Questionable Comics is a comics creator survey series, with Dan Hill presenting sets of questions to professionals from all corners of the comics industry. Today’s Questionable Comics features Louie Joyce, who is currently the artist behind Past the Last Mountain with Paul Allor.
What current projects are you working on?
At the moment I’m working on two one shots. One with Alex Chung, who I previously worked with on the Countdown Until Now anthology and another with Ryan K. Lindsay that we’ve been meaning to get to for awhile. Both extremely awesome projects that I’m really excited about. Great done-in-one tales and that are tons of fun to draw, and very different from another.
Use one word to describe how you work.
What’s your workspace like?
Right now? A mess. I have an office, but since my son’s arrival in September it’s become a storing ground for shit we can’t deal with.
It’s normally pretty tidy though. I’ve got a Cintiq setup and my wife has a desk in there too, which I’ll use when I’m working with traditional mediums. And of course a shelf full of comics and art books for inspiration!
What do you listen to when you work?
I go through phases. I’ll spend a few weeks listening to nothing but music. Reggae, hip hop, instrumental stuff, Bollywood hits are a fave! Then it might be all podcasts for a week or two. Or movies/TV shows playing in the background. Sometimes silence is best.
Lately I’ve been listening to old Final Fantasy game soundtracks, which is probably my favourite thing to work to.
What’s the best advice you’ve ever received?
That ol’ chestnut of having to draw a thousand or something pages before you really start to get any good. It reminds me not to be too precious with what i’m working on or think that I’m going to create some masterpiece anytime soon. The worst thing that can happen is that you’re so concerned with making “great” work that you never actually create anything.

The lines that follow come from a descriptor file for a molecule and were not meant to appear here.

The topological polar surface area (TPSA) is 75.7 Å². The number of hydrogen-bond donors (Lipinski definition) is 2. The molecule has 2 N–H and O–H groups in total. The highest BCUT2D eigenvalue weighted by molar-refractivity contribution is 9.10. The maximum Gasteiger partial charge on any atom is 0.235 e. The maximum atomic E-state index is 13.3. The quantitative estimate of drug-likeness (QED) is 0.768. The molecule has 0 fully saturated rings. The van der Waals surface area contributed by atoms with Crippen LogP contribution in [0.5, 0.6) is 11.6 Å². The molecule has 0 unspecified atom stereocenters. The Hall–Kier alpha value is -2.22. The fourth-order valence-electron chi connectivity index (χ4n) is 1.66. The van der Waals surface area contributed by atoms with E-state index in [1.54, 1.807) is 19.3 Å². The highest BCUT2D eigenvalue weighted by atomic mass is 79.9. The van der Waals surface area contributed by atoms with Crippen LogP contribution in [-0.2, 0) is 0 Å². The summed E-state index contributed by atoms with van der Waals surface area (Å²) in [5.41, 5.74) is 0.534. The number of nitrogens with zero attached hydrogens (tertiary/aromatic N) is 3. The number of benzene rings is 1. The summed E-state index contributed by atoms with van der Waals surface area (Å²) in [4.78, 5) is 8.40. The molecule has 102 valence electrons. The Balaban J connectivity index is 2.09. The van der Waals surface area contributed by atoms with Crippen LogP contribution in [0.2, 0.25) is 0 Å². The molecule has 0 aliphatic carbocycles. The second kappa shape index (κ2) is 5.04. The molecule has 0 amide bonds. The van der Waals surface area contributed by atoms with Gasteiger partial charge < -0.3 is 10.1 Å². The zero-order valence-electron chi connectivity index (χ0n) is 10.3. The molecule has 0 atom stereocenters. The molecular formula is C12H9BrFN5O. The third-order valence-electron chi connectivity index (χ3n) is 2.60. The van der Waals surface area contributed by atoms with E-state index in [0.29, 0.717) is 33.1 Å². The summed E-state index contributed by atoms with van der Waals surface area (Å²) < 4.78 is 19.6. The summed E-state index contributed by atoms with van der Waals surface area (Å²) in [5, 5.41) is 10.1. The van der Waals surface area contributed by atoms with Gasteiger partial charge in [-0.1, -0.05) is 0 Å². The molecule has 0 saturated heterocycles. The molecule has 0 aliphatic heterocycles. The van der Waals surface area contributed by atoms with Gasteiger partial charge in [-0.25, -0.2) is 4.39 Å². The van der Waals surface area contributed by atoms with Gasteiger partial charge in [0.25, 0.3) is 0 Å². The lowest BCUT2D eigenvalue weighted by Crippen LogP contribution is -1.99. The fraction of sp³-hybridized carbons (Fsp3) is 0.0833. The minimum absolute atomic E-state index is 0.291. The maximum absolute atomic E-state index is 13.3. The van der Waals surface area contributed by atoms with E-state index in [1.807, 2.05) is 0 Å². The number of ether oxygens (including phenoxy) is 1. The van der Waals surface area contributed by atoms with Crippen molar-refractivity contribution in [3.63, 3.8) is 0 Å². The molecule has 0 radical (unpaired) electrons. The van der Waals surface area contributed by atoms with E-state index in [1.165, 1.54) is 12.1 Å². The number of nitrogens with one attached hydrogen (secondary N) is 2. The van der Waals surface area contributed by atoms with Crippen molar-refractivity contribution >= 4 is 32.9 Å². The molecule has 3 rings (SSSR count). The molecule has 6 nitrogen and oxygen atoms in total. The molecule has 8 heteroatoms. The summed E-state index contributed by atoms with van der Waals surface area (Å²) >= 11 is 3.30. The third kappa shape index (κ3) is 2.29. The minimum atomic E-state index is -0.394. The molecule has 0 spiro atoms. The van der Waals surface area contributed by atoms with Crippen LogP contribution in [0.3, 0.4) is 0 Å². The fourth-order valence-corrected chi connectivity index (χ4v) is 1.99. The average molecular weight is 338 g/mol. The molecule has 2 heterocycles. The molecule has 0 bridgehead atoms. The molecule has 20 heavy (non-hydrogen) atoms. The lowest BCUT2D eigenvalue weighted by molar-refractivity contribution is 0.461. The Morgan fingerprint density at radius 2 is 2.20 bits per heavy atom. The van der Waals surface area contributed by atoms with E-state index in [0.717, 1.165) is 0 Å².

Can’t remember who said it to me, but it’s something I repeat to myself often.
How do you get into art mode?
I don’t know that I have a specific way of preparing, but I seem to work best when I get up and get started early. Sometimes I do warm-up sketches and stuff, but more often than not they’re actually a form of procrastination.
Is your work paper or digital based?
Mostly digital at the moment. I try to do most of my sketching and conceptualizing stuff on paper, but for work and comics the speed of digital is needed otherwise I’d never get anything done!
That being said, I do try to think about what approach will best suit an illustration or project before starting, both in terms of medium and style. It’s fun to experiment and when you combine digital and traditional mediums effectively you can get some really nice results.
What’s the one thing you wish you could improve about your work?
I don’t do anywhere near as much sketching as I should, I need to draw from life more often. From that all aspects of my work will improve. It sounds so simple, but it really is the best way to grow and stay inspired as an artist.
I also need to practice writing more. I love telling my own stories, but everything I’ve done up till now is mainly visual. There’s a bunch of ideas I’ve got which will involve actual writing to turn them into fully formed stories.
When’s the best time to work?
As I said getting up early and getting stuck into it seems to work best for me. Though now with the baby, pretty much any time I can find is the best time!
Who do you consider to be inspirational creators in your field (classic and modern)?
Hayao Miyazaki, Paul Pope, Moebius, Brandon Graham, Yuko Shimizu are all creators whose work I constantly look to for inspiration. There’s heaps more though, way too many to list. We live in a fantastic time for comics and illustration where the quality of work is incredibly high and access to stuff from all around the world is so much easier. It’s hard not to discover some new amazing inspiration every day!
At the moment I’ve really been enjoying Jake Wyatt, Jillian Tamaki, and Glynn Dillon’s work. The Nao of Brown by Glynn Dillon was amazing! Oh yeah, and Ronald Wimberly!